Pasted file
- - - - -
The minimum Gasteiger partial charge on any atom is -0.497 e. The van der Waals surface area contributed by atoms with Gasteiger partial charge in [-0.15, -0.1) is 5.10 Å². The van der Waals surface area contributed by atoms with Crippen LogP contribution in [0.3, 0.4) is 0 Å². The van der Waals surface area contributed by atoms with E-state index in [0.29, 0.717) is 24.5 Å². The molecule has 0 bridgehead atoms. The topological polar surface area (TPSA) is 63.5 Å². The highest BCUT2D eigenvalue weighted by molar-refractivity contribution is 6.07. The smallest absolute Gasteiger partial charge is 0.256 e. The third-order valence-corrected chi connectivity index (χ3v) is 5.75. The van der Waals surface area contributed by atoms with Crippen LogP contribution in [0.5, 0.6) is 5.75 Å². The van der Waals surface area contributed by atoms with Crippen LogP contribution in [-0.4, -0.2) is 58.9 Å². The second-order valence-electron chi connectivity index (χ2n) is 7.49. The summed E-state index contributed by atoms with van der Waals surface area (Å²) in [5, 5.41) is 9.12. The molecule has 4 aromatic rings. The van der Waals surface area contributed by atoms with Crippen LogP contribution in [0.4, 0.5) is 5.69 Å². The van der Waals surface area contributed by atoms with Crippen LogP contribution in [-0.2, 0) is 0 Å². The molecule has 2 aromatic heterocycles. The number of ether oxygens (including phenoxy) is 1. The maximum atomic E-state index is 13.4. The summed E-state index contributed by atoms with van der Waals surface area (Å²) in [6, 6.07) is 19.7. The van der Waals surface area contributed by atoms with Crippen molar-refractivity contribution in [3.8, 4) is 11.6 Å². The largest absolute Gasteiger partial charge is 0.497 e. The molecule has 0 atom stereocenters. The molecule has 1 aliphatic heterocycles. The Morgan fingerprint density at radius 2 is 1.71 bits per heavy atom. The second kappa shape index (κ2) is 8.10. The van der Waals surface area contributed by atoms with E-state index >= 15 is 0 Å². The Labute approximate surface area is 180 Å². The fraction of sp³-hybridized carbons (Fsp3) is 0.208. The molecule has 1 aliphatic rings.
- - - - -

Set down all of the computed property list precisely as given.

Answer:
The minimum Gasteiger partial charge on any atom is -0.497 e. The van der Waals surface area contributed by atoms with Gasteiger partial charge in [-0.15, -0.1) is 5.10 Å². The van der Waals surface area contributed by atoms with Crippen LogP contribution in [0.3, 0.4) is 0 Å². The van der Waals surface area contributed by atoms with E-state index in [0.29, 0.717) is 24.5 Å². The molecule has 0 bridgehead atoms. The topological polar surface area (TPSA) is 63.5 Å². The highest BCUT2D eigenvalue weighted by molar-refractivity contribution is 6.07. The smallest absolute Gasteiger partial charge is 0.256 e. The third-order valence-corrected chi connectivity index (χ3v) is 5.75. The van der Waals surface area contributed by atoms with Crippen LogP contribution in [0.5, 0.6) is 5.75 Å². The van der Waals surface area contributed by atoms with Crippen LogP contribution in [-0.4, -0.2) is 58.9 Å². The second-order valence-electron chi connectivity index (χ2n) is 7.49. The summed E-state index contributed by atoms with van der Waals surface area (Å²) in [5, 5.41) is 9.12. The molecule has 4 aromatic rings. The van der Waals surface area contributed by atoms with Crippen LogP contribution in [0.4, 0.5) is 5.69 Å². The van der Waals surface area contributed by atoms with Crippen LogP contribution in [-0.2, 0) is 0 Å². The molecule has 2 aromatic heterocycles. The number of ether oxygens (including phenoxy) is 1. The maximum atomic E-state index is 13.4. The summed E-state index contributed by atoms with van der Waals surface area (Å²) in [6, 6.07) is 19.7. The van der Waals surface area contributed by atoms with Crippen molar-refractivity contribution in [3.8, 4) is 11.6 Å². The largest absolute Gasteiger partial charge is 0.497 e. The molecule has 0 atom stereocenters. The molecule has 1 aliphatic heterocycles. The Morgan fingerprint density at radius 2 is 1.71 bits per heavy atom. The second kappa shape index (κ2) is 8.10. The van der Waals surface area contributed by atoms with E-state index >= 15 is 0 Å². The Labute approximate surface area is 180 Å². The fraction of sp³-hybridized carbons (Fsp3) is 0.208. The molecule has 1 aliphatic rings.